You know the type? The screamers and yellers. I call them the Sham Wow charlatans. With every new technology or shiny new social media they arrive soon after the earlier adopters. Barking and scamming their way while the rest of us run in the other direction.
We’ll win by making our storytelling so compelling and our content marketing so effective, they’ll be left in the dust behind us.
My final and most important trend is integration. That’s where we can add value most as PR and marketing communication pros. Management and clients are frustrated with a lack of ROI on social media spending. Integrators will be critical to success.
Coordinate your social media efforts. Force your marketing partners to listen and then respond. Lead by listening and showing how social media monitoring is critical to research. Gear up for quick response.
Yes, you’ll need to listen, engage, interact, talk, tweet, like, pin, tell stories and take action. You’ll win by managing and integrating traditional PR tools, experience and strategic thinking into your social business. Most important of all, help your organization or clients stay on the path to becoming a social business.
That’s not just a trend for 2013. It’s a reality for business and organizational survival and success in the future.
Resource: The PRCoach Blog. Referred 20.4.2013. http://www.theprcoach.com/five-social-pr-trends-to-watch-in-2013/
Here’s a peek at what we see coming down the road in terms of small business marketing:
SMARTER SOCIAL MEDIA
The last few years have been all about every business feeling obligated to create a dynamic presence on every social media platform. Now that we’re getting the idea that the set of hot social media sites is never going to be a static group, that there will always be the hot social media outlet du jour, the idea that we should all feel pressed to utilize and engage on every available front is not only unreasonable, it’s a strategy that could only lead to depressingly disparate engagement. Instead, we believe 2013 will be the year that small businesses become confident and adept enough at social media integration to pick the specific platforms that make the most sense for their business. The reality is not all social media sources are perfectly suited to every industry. This year businesses should decide which platforms are the most worthwhile places to reach their audience, thus hopefully seeing greater returns as a result.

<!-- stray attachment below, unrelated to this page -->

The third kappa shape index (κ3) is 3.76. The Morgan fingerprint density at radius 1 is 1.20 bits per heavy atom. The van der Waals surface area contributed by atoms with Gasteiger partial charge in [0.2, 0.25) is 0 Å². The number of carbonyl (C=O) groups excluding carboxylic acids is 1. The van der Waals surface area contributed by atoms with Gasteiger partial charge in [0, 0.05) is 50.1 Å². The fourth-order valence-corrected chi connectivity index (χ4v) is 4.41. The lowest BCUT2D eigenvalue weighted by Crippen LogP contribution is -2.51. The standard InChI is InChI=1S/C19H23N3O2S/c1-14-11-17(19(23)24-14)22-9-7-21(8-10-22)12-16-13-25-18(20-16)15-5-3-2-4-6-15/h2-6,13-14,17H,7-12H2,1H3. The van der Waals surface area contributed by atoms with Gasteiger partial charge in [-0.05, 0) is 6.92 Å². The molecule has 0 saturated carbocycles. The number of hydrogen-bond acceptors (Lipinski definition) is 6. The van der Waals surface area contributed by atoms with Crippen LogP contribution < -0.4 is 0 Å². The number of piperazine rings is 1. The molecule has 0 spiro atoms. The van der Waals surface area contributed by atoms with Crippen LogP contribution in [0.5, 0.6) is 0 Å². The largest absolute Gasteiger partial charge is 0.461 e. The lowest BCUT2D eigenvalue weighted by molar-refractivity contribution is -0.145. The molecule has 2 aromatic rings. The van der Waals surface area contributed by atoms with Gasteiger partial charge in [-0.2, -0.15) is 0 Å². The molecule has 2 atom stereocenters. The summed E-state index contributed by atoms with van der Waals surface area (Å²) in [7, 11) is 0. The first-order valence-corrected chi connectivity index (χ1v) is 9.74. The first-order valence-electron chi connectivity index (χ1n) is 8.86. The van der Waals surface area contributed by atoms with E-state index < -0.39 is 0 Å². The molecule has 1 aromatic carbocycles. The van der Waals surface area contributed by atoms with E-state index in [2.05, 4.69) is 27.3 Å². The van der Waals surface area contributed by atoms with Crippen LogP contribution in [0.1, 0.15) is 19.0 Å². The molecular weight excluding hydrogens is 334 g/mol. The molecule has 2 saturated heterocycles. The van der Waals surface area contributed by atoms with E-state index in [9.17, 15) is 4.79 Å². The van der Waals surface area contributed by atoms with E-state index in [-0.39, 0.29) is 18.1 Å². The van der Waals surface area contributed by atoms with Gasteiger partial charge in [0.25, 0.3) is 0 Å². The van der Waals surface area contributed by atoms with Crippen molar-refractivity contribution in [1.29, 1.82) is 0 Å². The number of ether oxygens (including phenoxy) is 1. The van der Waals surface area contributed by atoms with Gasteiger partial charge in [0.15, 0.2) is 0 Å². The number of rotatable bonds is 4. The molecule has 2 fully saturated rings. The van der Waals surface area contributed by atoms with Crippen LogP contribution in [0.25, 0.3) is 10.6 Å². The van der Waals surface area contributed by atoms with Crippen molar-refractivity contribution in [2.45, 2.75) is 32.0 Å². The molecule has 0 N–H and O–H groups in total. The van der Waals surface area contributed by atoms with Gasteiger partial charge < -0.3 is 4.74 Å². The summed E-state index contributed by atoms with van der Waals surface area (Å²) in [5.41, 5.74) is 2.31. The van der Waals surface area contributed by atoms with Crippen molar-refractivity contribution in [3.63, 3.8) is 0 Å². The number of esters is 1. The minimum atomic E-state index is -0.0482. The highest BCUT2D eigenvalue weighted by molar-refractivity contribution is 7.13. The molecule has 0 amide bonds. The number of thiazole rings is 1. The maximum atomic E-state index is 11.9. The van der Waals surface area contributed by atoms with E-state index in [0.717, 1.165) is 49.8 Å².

SIMPLICITY WILL REIGN SUPREME
Maybe it was “Gangnam Style” that pushed us over the edge of overstimulation, however as we embark upon a new year, the overwhelming feeling among consumers is one of exhaustion. There is a sense that from the hyper-connectivity of our highly-digitized lives to the bright, flashy, complicated sensory input we’re fed everyday, there is no way to continue at this pace. As a result, 2013 is likely to be a year where the most successful marketing strategies will be ones that are not only simple in nature, but promote goods and services that serve to simplify the consumer’s life, or even just their customer experience.
CAMPAIGN-BASED MARKETING WILL TAKE A BREAK
As a marketing strategy, campaigns are great…in theory. The problem with focusing on a tactic that involves a set group of marketing activities and processes centered around one theme is that it operates on a company-based timeline. Inherently, this neglects to account for the timeline of the customer, which is, at this point, almost entirely real time. Up until now, companies have been progressively integrating social media and real time customer engagement as a supplement to campaign-based marketing. We think that from here on out, real time marketing, through social media and websites, will be the focus. We are excited to see what inspired strategies come about.
MARKETING WILL BE MORE TIED TO REVENUE GENERATION
We were fairly surprised to read a recent study by Fournaise Marketing Group that cited 73% of executives do not believe that marketing significantly ties to creating revenue. This is not great logic; 2013 will be the year everyone catches up. Instead of just measuring lead generation, marketing’s worth to a company will start being weighed against sales growth. This could entirely change marketing’s key performance indicators, which, ideally, will lead to a more effective marketing department altogether.
Last year, more people purchased smartphones than PCs. Seriously. While it feels like we hear the word “mobile” more than our own names these days, global marketers haven’t entirely caught up; 90% of them have a mobile site, but only 20% include mobile strategies as a fully integrated part of their overall marketing plan. If nothing else on this list comes to fruition, count on “mobile” being a bigger, bolder line item on every major marketer’s strategy this year.
Resource: Forbes Magazine. Referred 20.4.2013. http://www.forbes.com/sites/thesba/2013/01/23/5-surprising-marketing-trends-for-2013/